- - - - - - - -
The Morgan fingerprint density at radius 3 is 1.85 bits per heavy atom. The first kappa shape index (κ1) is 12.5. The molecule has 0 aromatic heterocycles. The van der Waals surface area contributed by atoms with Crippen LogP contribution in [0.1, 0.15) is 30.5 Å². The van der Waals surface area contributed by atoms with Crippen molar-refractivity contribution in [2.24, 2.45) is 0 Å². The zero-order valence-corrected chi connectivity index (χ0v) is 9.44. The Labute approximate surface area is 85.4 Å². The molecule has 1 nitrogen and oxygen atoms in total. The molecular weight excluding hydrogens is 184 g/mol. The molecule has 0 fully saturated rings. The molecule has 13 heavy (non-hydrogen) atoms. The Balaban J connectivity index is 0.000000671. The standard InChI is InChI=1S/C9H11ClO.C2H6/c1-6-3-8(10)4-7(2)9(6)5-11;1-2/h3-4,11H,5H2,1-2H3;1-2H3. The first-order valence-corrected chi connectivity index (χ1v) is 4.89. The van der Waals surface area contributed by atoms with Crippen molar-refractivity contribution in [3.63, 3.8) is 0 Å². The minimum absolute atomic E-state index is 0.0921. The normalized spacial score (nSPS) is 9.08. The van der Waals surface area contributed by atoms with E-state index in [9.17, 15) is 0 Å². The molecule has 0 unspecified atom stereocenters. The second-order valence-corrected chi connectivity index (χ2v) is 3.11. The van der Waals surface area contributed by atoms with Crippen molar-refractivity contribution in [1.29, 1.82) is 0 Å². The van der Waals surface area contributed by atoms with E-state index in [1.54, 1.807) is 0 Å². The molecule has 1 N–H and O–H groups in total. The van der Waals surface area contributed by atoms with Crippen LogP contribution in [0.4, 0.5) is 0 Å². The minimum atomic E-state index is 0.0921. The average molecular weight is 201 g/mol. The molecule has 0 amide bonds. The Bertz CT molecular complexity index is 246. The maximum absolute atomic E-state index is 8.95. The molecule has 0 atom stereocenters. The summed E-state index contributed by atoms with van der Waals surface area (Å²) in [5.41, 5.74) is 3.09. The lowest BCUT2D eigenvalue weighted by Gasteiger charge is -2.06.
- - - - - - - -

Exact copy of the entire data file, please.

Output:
The Morgan fingerprint density at radius 3 is 1.85 bits per heavy atom. The first kappa shape index (κ1) is 12.5. The molecule has 0 aromatic heterocycles. The van der Waals surface area contributed by atoms with Crippen LogP contribution in [0.1, 0.15) is 30.5 Å². The van der Waals surface area contributed by atoms with Crippen molar-refractivity contribution in [2.24, 2.45) is 0 Å². The zero-order valence-corrected chi connectivity index (χ0v) is 9.44. The Labute approximate surface area is 85.4 Å². The molecule has 1 nitrogen and oxygen atoms in total. The molecular weight excluding hydrogens is 184 g/mol. The molecule has 0 fully saturated rings. The molecule has 13 heavy (non-hydrogen) atoms. The Balaban J connectivity index is 0.000000671. The standard InChI is InChI=1S/C9H11ClO.C2H6/c1-6-3-8(10)4-7(2)9(6)5-11;1-2/h3-4,11H,5H2,1-2H3;1-2H3. The first-order valence-corrected chi connectivity index (χ1v) is 4.89. The van der Waals surface area contributed by atoms with Crippen molar-refractivity contribution in [3.63, 3.8) is 0 Å². The minimum absolute atomic E-state index is 0.0921. The normalized spacial score (nSPS) is 9.08. The van der Waals surface area contributed by atoms with E-state index in [9.17, 15) is 0 Å². The molecule has 0 unspecified atom stereocenters. The second-order valence-corrected chi connectivity index (χ2v) is 3.11. The van der Waals surface area contributed by atoms with Crippen molar-refractivity contribution in [1.29, 1.82) is 0 Å². The van der Waals surface area contributed by atoms with E-state index in [1.54, 1.807) is 0 Å². The molecule has 1 N–H and O–H groups in total. The van der Waals surface area contributed by atoms with Crippen LogP contribution in [0.4, 0.5) is 0 Å². The minimum atomic E-state index is 0.0921. The average molecular weight is 201 g/mol. The molecule has 0 amide bonds. The Bertz CT molecular complexity index is 246. The maximum absolute atomic E-state index is 8.95. The molecule has 0 atom stereocenters. The summed E-state index contributed by atoms with van der Waals surface area (Å²) in [5.41, 5.74) is 3.09. The lowest BCUT2D eigenvalue weighted by Gasteiger charge is -2.06.